Workers can email the app’s summary of work records, which appear in the receiver’s inbox as an Excel spreadsheet. The spreadsheet includes the worker’s start and stop work times for each day recorded, the worker’s hourly rate, breaks (meal and other) with any associated worker comments, and totals for time worked and gross pay earned. The body of the email includes a disclaimer as follows:


Disclaimer: This App is designed as a reference tool. It does not include every possible situation encountered in the workplace. Some situations not addressed in this App may yield a different result in the calculation of total pay. These include, but are not limited to, situations where, for example, the employee is not covered by the Fair Labor Standards Act or is exempt from the minimum wage and/or overtime pay requirements of the FLSA. Further, the conclusions reached by this App rely on the accuracy of the data provided by the user. Therefore, DOL make no express or implied guarantees as to the accuracy of this information.


Finally, the app includes contact information for the DOL Wage and Hour Division and a glossary of terms. The contact information includes the Wage and Hour Division’s toll-free help line and hours of operation, a link to WHD’s main Web page, a link to WHD’s email Web page, and a link to WHD’s Web page listing its local office locations throughout the United States. A worker can access any of these Web pages or, in the case of the iPhone, call the WHD simply by tapping on the link. The glossary is basic but includes terms such as “breaks,” “employer,” “gross pay,” “regular rate of pay,” and “workweek.”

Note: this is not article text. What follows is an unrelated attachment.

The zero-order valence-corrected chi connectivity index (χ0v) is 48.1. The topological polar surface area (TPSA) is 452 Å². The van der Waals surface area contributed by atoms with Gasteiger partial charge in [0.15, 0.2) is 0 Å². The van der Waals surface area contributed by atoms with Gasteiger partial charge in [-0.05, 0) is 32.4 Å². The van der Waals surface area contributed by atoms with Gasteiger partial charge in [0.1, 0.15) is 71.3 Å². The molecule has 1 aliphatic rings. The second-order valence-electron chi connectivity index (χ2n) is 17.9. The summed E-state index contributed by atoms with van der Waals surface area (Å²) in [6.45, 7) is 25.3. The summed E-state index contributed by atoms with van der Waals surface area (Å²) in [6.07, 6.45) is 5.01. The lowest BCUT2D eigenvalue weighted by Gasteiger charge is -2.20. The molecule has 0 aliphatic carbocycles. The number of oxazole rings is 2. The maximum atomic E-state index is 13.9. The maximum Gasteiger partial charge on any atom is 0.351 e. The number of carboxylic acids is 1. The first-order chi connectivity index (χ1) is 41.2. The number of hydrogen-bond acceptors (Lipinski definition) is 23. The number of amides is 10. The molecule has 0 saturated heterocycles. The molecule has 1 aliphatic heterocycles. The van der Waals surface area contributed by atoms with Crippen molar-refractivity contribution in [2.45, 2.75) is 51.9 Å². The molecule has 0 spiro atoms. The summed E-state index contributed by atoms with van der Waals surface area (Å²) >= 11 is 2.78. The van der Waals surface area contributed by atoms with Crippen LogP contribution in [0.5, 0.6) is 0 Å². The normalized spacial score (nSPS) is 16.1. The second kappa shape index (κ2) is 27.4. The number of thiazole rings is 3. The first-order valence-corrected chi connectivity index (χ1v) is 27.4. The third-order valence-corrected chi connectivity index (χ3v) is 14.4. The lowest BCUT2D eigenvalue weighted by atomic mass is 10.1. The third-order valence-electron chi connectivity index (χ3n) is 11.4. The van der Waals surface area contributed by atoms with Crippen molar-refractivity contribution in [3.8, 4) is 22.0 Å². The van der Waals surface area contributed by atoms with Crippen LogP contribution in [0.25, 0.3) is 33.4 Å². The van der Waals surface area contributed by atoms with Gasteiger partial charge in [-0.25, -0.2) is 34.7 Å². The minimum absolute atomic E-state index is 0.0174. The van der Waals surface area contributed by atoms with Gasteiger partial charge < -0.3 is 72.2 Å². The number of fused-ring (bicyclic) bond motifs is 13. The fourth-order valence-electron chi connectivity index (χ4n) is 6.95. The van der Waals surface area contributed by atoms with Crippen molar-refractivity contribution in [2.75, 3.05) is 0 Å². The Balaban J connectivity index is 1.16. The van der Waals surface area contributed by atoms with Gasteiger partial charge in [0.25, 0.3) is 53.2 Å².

What the App Does Not Do

The DOL openly admits that the functionality of its app is limited. It does not account for compensation affected by tips, commissions, bonuses, deductions, holiday pay, pay for weekends, shift differentials, pay for regular days of rest, or any other legally permissible variation from standard wage/hour requirements. It is not clear whether the app maintains metadata (for example, records of when time is entered or modified, and whether time entries are deleted).

The app is currently limited to Apple devices; other smartphones (such as the BlackBerry and phones that use the Android operating system) cannot use the app. However, the DOL has stated it intends to release updates that address pay variations and extend the app’s availability to non-Apple devices.

Depending on what features the DOL adds, further time computation problems may arise. For example, an update that lets users assign email addresses or phone numbers as “work-related” might permit the automatic recording of time spent using the device to contact those addresses or numbers. This is time that in some instances may not be recorded by the employer and may not be work-related in any way.